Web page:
How to regulate the issue of the multiple roles – of arbitrator, counsel and expert – played by some actors was one of the most debated bones of contention up to the very end of the negotiations. Indeed, its discussion almost derailed the negotiations. On one side, some negotiators highlighted concerns about the integrity of the process and the ISDS system, the issue of independence and impartiality and the need to avoid appearance of bias. On the other side, other stakeholders raised the issue of parties’ choice of arbitrators and legal representatives and the problem of ensuring diversity among the pool of arbitrators. Eventually, the compromise that was reached at the last minute provided for enhanced disclosure (art. 11), the inclusion of the obligation not to be influenced by prospective relationship (art. 3) and the more specific regulation of multiple roles in article 4.

Article 4 has been the most controversial, and the one that almost blocked the adoption of the Code. Views on how to limit multiple roles (i.e. how to regulate double hatting) diverged, and ranged from a total ban of double hatting to a simple requirement of disclosure. After prolonged debate, it was agreed that regulating double hatting was preferable. Eventually, a draft was proposed, but of course the devil was in details and discussion continued until the last session. In the final version, paragraph 1 prohibits concurrent double hatting as arbitrator, counsel or expert in proceedings involving the same measures, the same or related parties or the same provisions of the same instrument of consent (the text of art. 4 is para. 77 here). Discussions then focused extensively on the duration of the necessary cooling off periods necessary for a former arbitrator to take counsel or expert appointments after arbitral proceedings are concluded. At the end, paras. 2-4 provide a cooling off period of three years for any other IID or related proceeding involving the same measures or involving the same or related parties, and for one year for proceeding related to the same provisions of the same instrument of consent. The disputing parties (of the dispute where the person served as an arbitrator) can in all circumstances agree otherwise.

The Code also regulated ex parte communication, confidentiality obligations, duty of diligence, issues related to integrity and competence, fees and expenses and the role of assistants (the final text is not yet available, but the text discussed on January 2023 is available here, and the amendments agreed in April 2023 are available here).


Resounding Success or Missed Opportunity?

Overall, the Code is a good compromise and a much-welcomed development. First, it clarifies the applicable ethical standards. This is fundamental and consequential as all players in ISDS now understand what the ethical expectations and requirements are. No more guessing game or divergent expectations. Second, the Code is an important element of the ISDS reform process and enhances the legitimacy of the process and ISDS itself. Stakeholders and observers alike had called for a regulation of ethics for a long time, and this is an important part of the discussion on the legitimacy of ISDS. That the Code was negotiated and approved in less than four years, in the middle of a pandemic, adds to the feeling of its success. Third, the Code includes well-reasoned and balanced provisions, which build on existing practice and also respond to calls for reform. The fact that it is rooted on disclosure also follows and builds on international precedents. Negotiators were able to find compromise on important issues, chiefly double hatting. Finally, the commentary that accompany the Code will also be important and will clarify its application.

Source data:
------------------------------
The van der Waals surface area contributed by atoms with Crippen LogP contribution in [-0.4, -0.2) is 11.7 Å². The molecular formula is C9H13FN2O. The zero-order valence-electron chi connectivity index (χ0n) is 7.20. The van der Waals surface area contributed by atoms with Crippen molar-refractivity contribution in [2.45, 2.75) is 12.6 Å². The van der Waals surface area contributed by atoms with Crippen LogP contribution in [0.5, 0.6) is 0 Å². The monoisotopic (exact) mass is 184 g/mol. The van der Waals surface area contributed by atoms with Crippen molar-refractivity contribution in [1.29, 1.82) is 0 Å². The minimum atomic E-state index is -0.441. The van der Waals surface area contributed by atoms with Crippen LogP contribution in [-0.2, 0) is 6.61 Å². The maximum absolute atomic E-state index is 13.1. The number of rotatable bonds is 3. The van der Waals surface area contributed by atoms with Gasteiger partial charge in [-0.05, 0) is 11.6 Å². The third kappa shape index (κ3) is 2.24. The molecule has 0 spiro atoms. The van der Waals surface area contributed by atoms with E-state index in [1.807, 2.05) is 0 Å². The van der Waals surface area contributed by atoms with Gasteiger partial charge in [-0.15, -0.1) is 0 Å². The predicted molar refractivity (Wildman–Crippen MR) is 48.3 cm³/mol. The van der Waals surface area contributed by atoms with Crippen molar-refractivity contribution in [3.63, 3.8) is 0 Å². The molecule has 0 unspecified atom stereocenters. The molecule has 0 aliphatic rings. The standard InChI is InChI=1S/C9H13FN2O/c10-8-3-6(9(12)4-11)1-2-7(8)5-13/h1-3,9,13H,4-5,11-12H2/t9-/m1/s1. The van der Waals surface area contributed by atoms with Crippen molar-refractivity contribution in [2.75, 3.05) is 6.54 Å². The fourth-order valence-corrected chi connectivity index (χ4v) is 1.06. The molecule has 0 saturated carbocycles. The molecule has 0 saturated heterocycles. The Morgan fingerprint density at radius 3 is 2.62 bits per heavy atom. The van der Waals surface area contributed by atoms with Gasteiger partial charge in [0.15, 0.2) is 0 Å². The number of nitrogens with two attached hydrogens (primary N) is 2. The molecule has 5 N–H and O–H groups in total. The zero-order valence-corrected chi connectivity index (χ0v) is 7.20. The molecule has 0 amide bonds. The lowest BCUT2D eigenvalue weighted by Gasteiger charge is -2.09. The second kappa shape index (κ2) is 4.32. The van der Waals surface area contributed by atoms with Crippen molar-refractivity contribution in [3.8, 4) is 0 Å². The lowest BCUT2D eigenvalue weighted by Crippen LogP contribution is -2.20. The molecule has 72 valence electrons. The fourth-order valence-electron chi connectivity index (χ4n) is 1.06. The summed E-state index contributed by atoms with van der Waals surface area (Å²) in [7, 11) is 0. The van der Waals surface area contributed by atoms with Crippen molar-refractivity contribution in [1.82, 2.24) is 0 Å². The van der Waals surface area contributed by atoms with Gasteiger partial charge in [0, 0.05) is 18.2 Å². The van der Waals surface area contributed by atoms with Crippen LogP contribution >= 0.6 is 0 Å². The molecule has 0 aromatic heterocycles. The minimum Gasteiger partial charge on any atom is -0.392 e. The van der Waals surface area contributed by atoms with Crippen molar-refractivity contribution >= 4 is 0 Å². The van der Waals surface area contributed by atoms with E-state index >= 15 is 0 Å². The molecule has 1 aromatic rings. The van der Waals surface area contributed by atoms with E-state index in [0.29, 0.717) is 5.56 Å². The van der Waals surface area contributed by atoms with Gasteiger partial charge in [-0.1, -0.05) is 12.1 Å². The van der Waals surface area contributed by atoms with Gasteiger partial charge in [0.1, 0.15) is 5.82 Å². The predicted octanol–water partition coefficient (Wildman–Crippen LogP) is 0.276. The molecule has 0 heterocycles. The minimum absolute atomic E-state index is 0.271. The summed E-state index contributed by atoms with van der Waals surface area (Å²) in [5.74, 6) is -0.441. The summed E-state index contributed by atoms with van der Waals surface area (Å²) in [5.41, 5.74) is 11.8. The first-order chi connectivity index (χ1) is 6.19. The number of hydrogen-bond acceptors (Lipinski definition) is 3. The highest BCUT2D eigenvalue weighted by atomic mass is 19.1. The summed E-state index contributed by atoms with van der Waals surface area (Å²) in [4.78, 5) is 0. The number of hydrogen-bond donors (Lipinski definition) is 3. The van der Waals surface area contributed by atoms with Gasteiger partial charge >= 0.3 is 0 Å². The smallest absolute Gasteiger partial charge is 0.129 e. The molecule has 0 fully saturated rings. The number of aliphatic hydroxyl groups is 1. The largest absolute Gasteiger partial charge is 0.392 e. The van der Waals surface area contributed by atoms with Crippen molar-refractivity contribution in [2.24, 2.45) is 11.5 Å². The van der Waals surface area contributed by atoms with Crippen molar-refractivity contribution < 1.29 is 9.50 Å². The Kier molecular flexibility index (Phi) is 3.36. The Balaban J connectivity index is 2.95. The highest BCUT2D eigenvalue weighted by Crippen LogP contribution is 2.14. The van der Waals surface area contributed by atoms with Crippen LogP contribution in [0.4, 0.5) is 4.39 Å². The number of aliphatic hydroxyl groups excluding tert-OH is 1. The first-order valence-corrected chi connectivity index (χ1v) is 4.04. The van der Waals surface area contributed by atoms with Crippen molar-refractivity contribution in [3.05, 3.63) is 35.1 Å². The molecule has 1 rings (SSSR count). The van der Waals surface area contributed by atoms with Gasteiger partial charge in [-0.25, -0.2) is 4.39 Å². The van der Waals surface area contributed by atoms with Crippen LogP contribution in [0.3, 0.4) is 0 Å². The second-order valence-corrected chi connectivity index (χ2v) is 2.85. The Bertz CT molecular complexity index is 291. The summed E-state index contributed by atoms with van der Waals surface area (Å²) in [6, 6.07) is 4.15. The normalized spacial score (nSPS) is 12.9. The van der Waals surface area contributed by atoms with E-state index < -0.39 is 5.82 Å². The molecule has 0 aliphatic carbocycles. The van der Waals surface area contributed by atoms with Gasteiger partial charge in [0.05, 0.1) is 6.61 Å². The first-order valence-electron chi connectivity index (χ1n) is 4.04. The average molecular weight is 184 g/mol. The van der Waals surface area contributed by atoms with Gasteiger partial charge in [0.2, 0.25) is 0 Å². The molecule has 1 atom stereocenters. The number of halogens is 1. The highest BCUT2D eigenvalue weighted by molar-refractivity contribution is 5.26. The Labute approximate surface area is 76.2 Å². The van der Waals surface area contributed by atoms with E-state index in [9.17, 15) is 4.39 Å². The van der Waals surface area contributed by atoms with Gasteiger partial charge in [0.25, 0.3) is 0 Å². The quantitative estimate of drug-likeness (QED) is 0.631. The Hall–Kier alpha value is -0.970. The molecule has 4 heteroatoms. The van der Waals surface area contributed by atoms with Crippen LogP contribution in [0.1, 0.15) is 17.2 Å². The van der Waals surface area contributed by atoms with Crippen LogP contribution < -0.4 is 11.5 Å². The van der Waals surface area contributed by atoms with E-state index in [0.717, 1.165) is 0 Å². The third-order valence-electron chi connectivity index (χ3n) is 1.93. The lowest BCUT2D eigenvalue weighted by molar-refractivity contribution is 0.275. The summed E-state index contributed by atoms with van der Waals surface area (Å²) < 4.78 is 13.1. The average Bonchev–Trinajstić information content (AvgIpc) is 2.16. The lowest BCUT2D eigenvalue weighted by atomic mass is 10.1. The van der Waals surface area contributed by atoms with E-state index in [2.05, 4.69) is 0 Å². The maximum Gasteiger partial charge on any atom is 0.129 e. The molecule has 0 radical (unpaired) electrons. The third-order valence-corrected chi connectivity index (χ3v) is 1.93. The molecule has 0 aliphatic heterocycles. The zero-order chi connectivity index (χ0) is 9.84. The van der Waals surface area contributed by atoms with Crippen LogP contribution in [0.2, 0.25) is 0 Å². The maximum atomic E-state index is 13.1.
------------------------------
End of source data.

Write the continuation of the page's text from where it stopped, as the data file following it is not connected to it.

However, there are also important missed opportunities. The first one is that it is not clear how the Code will be implemented and enforced. The Code will be made available for use by disputing parties, institutions and states, but negotiators postponed the discussion on how to make it binding, possibly by inclusion in a multilateral instrument on ISDS reform, at a later stage. Furthermore, it is not clear how the provisions of the Code will be enforced and there is no overarching institution tasked with monitoring and enforcing compliance. Article 12 on compliance is weak and provides simply that an arbitrator and a candidate “shall comply with the provisions of the Code” and that they should not accept appointments or will resign if they are not able to comply with its provisions. Challenges or disqualification will continue to be governed by the applicable rules or by the instrument of consent. Additionally, the partition of the Code into two Codes one for arbitrators and one for judges is not a welcomed development and will possibly lead to the development of two different bodies of ethical rules. Finally, although it is true that the Code was discussed and approved swiftly in international legal negotiations terms, it still took longer than previously envisaged by negotiators: a possible harbinger for future reform.